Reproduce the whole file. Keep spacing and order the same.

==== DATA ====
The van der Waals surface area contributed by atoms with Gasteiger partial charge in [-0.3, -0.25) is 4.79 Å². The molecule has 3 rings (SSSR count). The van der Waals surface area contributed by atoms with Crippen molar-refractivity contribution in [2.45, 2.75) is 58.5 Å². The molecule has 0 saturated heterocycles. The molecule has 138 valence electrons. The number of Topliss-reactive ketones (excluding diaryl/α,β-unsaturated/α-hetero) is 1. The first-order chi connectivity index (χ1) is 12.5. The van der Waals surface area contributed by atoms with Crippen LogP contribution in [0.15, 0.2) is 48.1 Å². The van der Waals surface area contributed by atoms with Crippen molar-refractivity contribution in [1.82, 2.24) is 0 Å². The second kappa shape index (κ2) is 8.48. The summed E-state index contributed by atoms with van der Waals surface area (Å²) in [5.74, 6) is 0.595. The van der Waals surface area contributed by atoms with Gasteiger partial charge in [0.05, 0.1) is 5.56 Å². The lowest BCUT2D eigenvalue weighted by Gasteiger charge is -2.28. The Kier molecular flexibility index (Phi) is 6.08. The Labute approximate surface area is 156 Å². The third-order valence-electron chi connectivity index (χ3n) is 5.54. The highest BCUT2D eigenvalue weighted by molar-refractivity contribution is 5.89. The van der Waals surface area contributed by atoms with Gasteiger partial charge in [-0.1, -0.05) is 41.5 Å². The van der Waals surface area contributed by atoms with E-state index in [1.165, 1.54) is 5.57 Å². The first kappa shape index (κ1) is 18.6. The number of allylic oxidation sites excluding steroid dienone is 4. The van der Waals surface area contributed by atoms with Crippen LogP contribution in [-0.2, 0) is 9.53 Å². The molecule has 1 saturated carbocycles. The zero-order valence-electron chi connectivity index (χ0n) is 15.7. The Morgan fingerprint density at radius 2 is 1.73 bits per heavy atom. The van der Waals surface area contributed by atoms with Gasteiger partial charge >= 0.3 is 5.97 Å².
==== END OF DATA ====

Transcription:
The van der Waals surface area contributed by atoms with Gasteiger partial charge in [-0.3, -0.25) is 4.79 Å². The molecule has 3 rings (SSSR count). The van der Waals surface area contributed by atoms with Crippen molar-refractivity contribution in [2.45, 2.75) is 58.5 Å². The molecule has 0 saturated heterocycles. The molecule has 138 valence electrons. The number of Topliss-reactive ketones (excluding diaryl/α,β-unsaturated/α-hetero) is 1. The first-order chi connectivity index (χ1) is 12.5. The van der Waals surface area contributed by atoms with Crippen LogP contribution in [0.15, 0.2) is 48.1 Å². The van der Waals surface area contributed by atoms with Crippen molar-refractivity contribution in [1.82, 2.24) is 0 Å². The second kappa shape index (κ2) is 8.48. The summed E-state index contributed by atoms with van der Waals surface area (Å²) in [5.74, 6) is 0.595. The van der Waals surface area contributed by atoms with Gasteiger partial charge in [0.05, 0.1) is 5.56 Å². The lowest BCUT2D eigenvalue weighted by Gasteiger charge is -2.28. The Kier molecular flexibility index (Phi) is 6.08. The Labute approximate surface area is 156 Å². The third-order valence-electron chi connectivity index (χ3n) is 5.54. The highest BCUT2D eigenvalue weighted by molar-refractivity contribution is 5.89. The van der Waals surface area contributed by atoms with Gasteiger partial charge in [-0.1, -0.05) is 41.5 Å². The van der Waals surface area contributed by atoms with E-state index in [1.165, 1.54) is 5.57 Å². The first kappa shape index (κ1) is 18.6. The number of allylic oxidation sites excluding steroid dienone is 4. The van der Waals surface area contributed by atoms with Crippen LogP contribution in [-0.2, 0) is 9.53 Å². The molecule has 1 saturated carbocycles. The zero-order valence-electron chi connectivity index (χ0n) is 15.7. The Morgan fingerprint density at radius 2 is 1.73 bits per heavy atom. The van der Waals surface area contributed by atoms with Gasteiger partial charge >= 0.3 is 5.97 Å².